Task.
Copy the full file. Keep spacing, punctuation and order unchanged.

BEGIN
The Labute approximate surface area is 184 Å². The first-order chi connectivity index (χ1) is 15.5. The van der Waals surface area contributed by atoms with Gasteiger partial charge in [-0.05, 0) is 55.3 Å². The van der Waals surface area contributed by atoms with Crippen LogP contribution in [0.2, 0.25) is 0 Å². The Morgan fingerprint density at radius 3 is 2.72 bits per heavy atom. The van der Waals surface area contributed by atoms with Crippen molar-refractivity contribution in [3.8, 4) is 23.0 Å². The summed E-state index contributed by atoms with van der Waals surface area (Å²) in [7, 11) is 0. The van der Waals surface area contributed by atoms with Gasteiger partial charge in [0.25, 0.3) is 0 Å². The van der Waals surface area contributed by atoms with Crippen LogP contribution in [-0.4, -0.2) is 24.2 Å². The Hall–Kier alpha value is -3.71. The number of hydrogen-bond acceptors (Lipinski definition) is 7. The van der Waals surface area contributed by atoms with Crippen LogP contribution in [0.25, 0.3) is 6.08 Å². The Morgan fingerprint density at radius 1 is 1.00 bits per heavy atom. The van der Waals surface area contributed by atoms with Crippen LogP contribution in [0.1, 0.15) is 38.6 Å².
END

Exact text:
The Labute approximate surface area is 184 Å². The first-order chi connectivity index (χ1) is 15.5. The van der Waals surface area contributed by atoms with Gasteiger partial charge in [-0.05, 0) is 55.3 Å². The van der Waals surface area contributed by atoms with Crippen LogP contribution in [0.2, 0.25) is 0 Å². The Morgan fingerprint density at radius 3 is 2.72 bits per heavy atom. The van der Waals surface area contributed by atoms with Crippen molar-refractivity contribution in [3.8, 4) is 23.0 Å². The summed E-state index contributed by atoms with van der Waals surface area (Å²) in [7, 11) is 0. The van der Waals surface area contributed by atoms with Gasteiger partial charge in [0.25, 0.3) is 0 Å². The van der Waals surface area contributed by atoms with Crippen LogP contribution in [-0.4, -0.2) is 24.2 Å². The Hall–Kier alpha value is -3.71. The number of hydrogen-bond acceptors (Lipinski definition) is 7. The van der Waals surface area contributed by atoms with Crippen LogP contribution in [0.25, 0.3) is 6.08 Å². The Morgan fingerprint density at radius 1 is 1.00 bits per heavy atom. The van der Waals surface area contributed by atoms with Crippen LogP contribution in [0.1, 0.15) is 38.6 Å².